Studying whales and dolphins in Southern Italy
The waters to the east and north-east of Sicily as well as in the Strait of Messina are ideal habitats for whales and dolphins. In particular, deep-diving species such as Risso’s dolphin, Cuvier’s beaked whale and sperm whale find an optimal underwater world in this region.
Up to now, little has been known about the presence of cetacean species and their populations in this region; a region heavily impacted by shipping traffic. To resolve this, OceanCare documents the spatial and seasonal distribution of marine mammals and examines where conflicts between humans and marine animals need to be resolved to better protect whales and dolphins and these habitats that are their homes.
Take part and collect important data
The crew of the research vessel – one OceanCare scientist, one skipper, and six research participants – document whale and dolphin sightings.
A qualitative habitat assessment with special focus on plastic pollution is another aspect of the research. The Mediterranean is among the ocean regions most heavily polluted with plastic items. Visual macroplastic countings are carried out in the research region, while microplastic samples are taken by means of a special net and then sent to a laboratory for examination. Beach cleanings are also part of the research project programme, as the classification and logging of the collected plastic waste on the beach provides important additional information.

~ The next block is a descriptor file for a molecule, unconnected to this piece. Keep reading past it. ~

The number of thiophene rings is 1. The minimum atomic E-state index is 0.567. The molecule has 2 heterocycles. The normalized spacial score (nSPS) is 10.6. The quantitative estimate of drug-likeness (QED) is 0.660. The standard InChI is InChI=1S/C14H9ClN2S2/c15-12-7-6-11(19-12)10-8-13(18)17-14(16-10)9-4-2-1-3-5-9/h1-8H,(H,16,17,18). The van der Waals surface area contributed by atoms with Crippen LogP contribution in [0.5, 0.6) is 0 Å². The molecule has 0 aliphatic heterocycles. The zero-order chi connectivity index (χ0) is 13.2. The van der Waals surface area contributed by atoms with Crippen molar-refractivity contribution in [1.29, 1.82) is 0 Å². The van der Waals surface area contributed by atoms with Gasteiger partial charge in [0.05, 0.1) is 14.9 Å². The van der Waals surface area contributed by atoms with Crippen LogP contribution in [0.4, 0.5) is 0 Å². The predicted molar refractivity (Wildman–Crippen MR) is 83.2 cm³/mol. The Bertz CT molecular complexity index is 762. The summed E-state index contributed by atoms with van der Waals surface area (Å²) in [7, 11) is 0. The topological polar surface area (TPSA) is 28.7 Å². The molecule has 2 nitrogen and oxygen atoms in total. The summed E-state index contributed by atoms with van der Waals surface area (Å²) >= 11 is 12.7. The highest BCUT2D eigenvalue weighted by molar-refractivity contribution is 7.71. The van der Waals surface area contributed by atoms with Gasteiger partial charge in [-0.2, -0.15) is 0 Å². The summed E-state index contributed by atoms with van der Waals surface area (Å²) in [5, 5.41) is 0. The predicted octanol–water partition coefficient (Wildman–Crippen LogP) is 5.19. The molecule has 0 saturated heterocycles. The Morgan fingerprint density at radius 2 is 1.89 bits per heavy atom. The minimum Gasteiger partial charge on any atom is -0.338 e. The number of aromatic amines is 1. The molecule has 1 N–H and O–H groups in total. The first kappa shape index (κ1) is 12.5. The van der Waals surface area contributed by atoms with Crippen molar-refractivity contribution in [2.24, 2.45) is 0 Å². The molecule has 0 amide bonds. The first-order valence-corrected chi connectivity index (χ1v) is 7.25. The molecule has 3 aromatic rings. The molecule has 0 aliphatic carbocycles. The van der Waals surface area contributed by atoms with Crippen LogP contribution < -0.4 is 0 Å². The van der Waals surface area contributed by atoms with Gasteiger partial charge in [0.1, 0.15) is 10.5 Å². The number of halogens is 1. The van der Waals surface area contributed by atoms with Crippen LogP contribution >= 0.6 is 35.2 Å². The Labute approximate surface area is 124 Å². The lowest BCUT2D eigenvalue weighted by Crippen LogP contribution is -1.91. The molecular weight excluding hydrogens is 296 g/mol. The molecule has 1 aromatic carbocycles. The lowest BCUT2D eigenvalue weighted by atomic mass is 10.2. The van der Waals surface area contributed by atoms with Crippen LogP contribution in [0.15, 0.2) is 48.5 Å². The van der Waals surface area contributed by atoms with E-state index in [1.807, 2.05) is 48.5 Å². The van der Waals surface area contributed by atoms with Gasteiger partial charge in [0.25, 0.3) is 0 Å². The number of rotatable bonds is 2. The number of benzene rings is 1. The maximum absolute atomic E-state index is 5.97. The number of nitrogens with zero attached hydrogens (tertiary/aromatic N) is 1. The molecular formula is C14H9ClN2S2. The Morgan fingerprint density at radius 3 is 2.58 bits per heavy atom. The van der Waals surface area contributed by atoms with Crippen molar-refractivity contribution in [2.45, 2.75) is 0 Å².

Experiencing unforgettable moments at sea
It is only because of the participation of research volunteers, who search the sea for flukes and fins, that we are able to obtain such data. At sea, it takes a lot of concentration to notice surfacing animals between the waves and to make sure that these sightings are translated into scientific data.
Research participants gain a unique nature experience and first-hand understanding of the everyday life of a researcher. This hands-on environmental education also teaches participants lots of surprising things about marine life and conservation practice. And, of course, in the sunny south of Italy, participants won’t miss out on relaxed get-together with like-minded people. It surely says something for the OceanCare research projects that many of the research volunteers come back on board, often for several years.
For more information on volunteering please see here